More Kiwis are eyeing up truck-in homes in a bid to avoid supply chain issues, escalating labor and material costs.
This trend is proving most popular in places such as Coromandel, where there is a struggle to find available builders due to demand on top of the country’s building supply constraints.
It comes after the Commerce Commission recommended the Government focus on industry and regulatory reforms in the hope of lowering the price of new housing.
In the last two years, the transportable housing market has soared, Keith Hay’s Hamilton manager Rhys Jellie said.
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“Since Covid we’ve definitely seen a significant increase,” he said.
“We thought when Covid hit it was going to be bad for the building industry, but in fact it has actually been really good.”
Despite the Waikato branch being based on the outskirts of Hamilton, he said the majority of their new ready-built homes aren’t going to cities, but rural and remote areas.
“Coromandel is one of our biggest markets and that’s because there is such a long wait to get a builder on the peninsula, so being a transportable we can utilize a greater labor force in the cities like Hamilton and transport it over to the site,” Jelly said.
“They also tend to not necessarily want a big 250m² brick and tile house with an internal access garage … so it fits with our designs perfectly.”
Other popular areas nationwide are King Country, the East Coast, East Cape and Wairarapa, he said.
“A lot of our builds at the moment this year are going to Taumarunui, Ōhakune, the East Coast near Waipukurau, Coromandel … and we’ve even got one going down to Carterton.
He said customers in these areas tend to either want their house in a hurry or they are farmers and want a home for a new worker within a set month.
Transportable homes are perfect for this, he said, because a client can walk into the showroom, choose what they want and have it built and transported to the section within about three months.
Clients also tend to go for relocatable homes to shorten the time frame between getting title and completion of their home.
“A lot of people buy sections off the plan these days, so they don’t have a certificate of title yet.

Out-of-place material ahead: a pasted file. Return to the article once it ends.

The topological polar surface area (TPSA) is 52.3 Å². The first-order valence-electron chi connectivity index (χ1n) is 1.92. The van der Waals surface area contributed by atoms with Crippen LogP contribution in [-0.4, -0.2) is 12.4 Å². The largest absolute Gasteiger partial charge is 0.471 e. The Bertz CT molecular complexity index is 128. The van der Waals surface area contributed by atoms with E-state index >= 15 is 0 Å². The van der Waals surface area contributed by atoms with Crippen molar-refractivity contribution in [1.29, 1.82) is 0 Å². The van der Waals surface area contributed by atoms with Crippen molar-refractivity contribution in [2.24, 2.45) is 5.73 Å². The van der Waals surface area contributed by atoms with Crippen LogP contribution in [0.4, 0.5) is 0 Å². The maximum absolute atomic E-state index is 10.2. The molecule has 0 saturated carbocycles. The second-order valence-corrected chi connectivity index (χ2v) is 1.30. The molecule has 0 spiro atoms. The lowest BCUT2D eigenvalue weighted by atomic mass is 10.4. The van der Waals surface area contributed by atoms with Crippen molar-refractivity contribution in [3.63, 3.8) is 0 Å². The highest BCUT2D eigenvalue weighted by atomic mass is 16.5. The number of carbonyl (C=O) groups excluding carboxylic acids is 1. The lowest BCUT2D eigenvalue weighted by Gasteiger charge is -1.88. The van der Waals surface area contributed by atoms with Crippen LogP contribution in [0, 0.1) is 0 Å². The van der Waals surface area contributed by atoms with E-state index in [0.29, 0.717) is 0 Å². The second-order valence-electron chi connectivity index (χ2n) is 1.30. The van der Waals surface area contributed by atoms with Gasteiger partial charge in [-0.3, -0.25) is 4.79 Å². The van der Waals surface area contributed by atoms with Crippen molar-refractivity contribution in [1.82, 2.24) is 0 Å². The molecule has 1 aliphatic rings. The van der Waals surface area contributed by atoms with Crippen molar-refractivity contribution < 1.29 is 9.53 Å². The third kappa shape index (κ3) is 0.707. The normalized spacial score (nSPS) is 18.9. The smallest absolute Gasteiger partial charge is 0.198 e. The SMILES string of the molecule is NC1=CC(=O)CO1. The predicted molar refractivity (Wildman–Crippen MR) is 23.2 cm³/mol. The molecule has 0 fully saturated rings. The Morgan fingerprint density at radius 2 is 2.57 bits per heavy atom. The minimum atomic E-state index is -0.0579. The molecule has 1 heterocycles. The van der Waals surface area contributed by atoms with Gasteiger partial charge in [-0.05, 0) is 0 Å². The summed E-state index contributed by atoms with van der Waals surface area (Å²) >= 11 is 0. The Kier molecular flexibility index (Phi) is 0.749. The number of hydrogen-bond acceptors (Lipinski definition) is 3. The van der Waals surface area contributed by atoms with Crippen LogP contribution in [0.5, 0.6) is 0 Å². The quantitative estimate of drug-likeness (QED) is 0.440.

“We can build the house before they get title and have the house up there within four weeks of getting it.”
Coastwood Homes – Lockwood Coromandel is also experiencing increased demand.
In the last 18 months, administration manager Sara Hansen said they have been getting a lot of calls from Coromandel people or people wanting to move to the Coromandel inquiring about ready-built homes.
“There is definitely high interest in relocatable homes,” Hansen said.
“We’ve even sold our two show homes in Coromandel … because the clients didn’t want to wait and wanted something they could physically see.”
She believes this is because Coromandel is experiencing “serious material and labor shortages”, and more Aucklanders are wanting to relocate to the peninsula.
In recent months, Hansen said all their ready-built homes – transported from Lockwood’s head office in Rotorua – have been for permanent residents rather than bach owners.
Realestate.co.nz statistics show 274 houses have been built in Thames Coromandel in the last year.
This is compared to the year before, at 150.
“We find that often the people who want to build a bach have the money to do so and they have specific requirements of what they want it to look like.”
The demand has also been seen in the secondhand removable homes market.
In February listings of housing for removable homes jumped up 93 percent from the year before, TradeMe property sales director Gavin Lloyd said.
The average relocatable home at the beginning of 2022 was almost $90,000 – a 41 percent increase from the previous year.
This has since jumped up to $113,630 between April and June.
While relocatable homes can be cheaper and quicker, they don’t always work for everyone.
On top of the upfront purchase costs, Hansen said, prospective buyers need to factor in the costs of moving the home, buying land, setting up services from the site to the home and acquiring the necessary consents.
She said people know what they are getting into because there’s a contract, but with a relocatable there are a “lot of moving parts that could increase the price significantly”.
She suggests a client look at the possible costs of consents, transport, services and potential additional renovations to the property before deciding.
They should also make sure they are in a location that homes can be transported.
“There are some places in Coromandel homes – especially if they are bigger sizes – just can’t be transported to, because the access just isn’t there, so people need to be mindful of that.”